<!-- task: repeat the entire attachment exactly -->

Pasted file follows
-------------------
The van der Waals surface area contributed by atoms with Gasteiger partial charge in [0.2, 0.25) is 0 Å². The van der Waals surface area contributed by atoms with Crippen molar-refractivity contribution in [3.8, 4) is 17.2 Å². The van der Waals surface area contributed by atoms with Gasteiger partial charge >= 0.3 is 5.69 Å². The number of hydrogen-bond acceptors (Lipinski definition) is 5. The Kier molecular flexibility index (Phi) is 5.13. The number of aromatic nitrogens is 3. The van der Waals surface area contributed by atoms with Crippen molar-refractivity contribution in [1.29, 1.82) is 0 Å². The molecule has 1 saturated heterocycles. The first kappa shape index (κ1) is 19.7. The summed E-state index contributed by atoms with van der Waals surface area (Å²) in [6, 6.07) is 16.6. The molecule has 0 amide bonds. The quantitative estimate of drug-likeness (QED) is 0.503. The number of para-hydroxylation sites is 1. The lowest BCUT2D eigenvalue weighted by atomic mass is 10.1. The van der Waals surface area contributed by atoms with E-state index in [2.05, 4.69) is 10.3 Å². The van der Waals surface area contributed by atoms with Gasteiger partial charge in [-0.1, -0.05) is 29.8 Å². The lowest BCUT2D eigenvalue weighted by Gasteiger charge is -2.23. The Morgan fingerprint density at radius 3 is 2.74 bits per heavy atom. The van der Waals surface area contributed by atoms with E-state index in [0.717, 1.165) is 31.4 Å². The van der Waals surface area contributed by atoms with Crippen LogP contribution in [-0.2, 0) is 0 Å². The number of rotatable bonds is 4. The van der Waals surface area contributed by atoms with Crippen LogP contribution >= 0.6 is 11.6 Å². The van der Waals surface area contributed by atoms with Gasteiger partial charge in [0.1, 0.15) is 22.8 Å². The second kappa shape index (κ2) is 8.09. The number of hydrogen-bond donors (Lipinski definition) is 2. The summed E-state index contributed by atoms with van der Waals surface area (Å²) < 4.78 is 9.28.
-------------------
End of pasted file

The van der Waals surface area contributed by atoms with Gasteiger partial charge in [0.2, 0.25) is 0 Å². The van der Waals surface area contributed by atoms with Crippen molar-refractivity contribution in [3.8, 4) is 17.2 Å². The van der Waals surface area contributed by atoms with Gasteiger partial charge >= 0.3 is 5.69 Å². The number of hydrogen-bond acceptors (Lipinski definition) is 5. The Kier molecular flexibility index (Phi) is 5.13. The number of aromatic nitrogens is 3. The van der Waals surface area contributed by atoms with Crippen molar-refractivity contribution in [1.29, 1.82) is 0 Å². The molecule has 1 saturated heterocycles. The first kappa shape index (κ1) is 19.7. The summed E-state index contributed by atoms with van der Waals surface area (Å²) in [6, 6.07) is 16.6. The molecule has 0 amide bonds. The quantitative estimate of drug-likeness (QED) is 0.503. The number of para-hydroxylation sites is 1. The lowest BCUT2D eigenvalue weighted by atomic mass is 10.1. The van der Waals surface area contributed by atoms with E-state index in [2.05, 4.69) is 10.3 Å². The van der Waals surface area contributed by atoms with Gasteiger partial charge in [-0.1, -0.05) is 29.8 Å². The lowest BCUT2D eigenvalue weighted by Gasteiger charge is -2.23. The Morgan fingerprint density at radius 3 is 2.74 bits per heavy atom. The van der Waals surface area contributed by atoms with E-state index in [0.717, 1.165) is 31.4 Å². The van der Waals surface area contributed by atoms with Crippen LogP contribution in [-0.2, 0) is 0 Å². The number of rotatable bonds is 4. The van der Waals surface area contributed by atoms with Crippen LogP contribution >= 0.6 is 11.6 Å². The van der Waals surface area contributed by atoms with Gasteiger partial charge in [0.1, 0.15) is 22.8 Å². The second kappa shape index (κ2) is 8.09. The number of hydrogen-bond donors (Lipinski definition) is 2. The summed E-state index contributed by atoms with van der Waals surface area (Å²) < 4.78 is 9.28.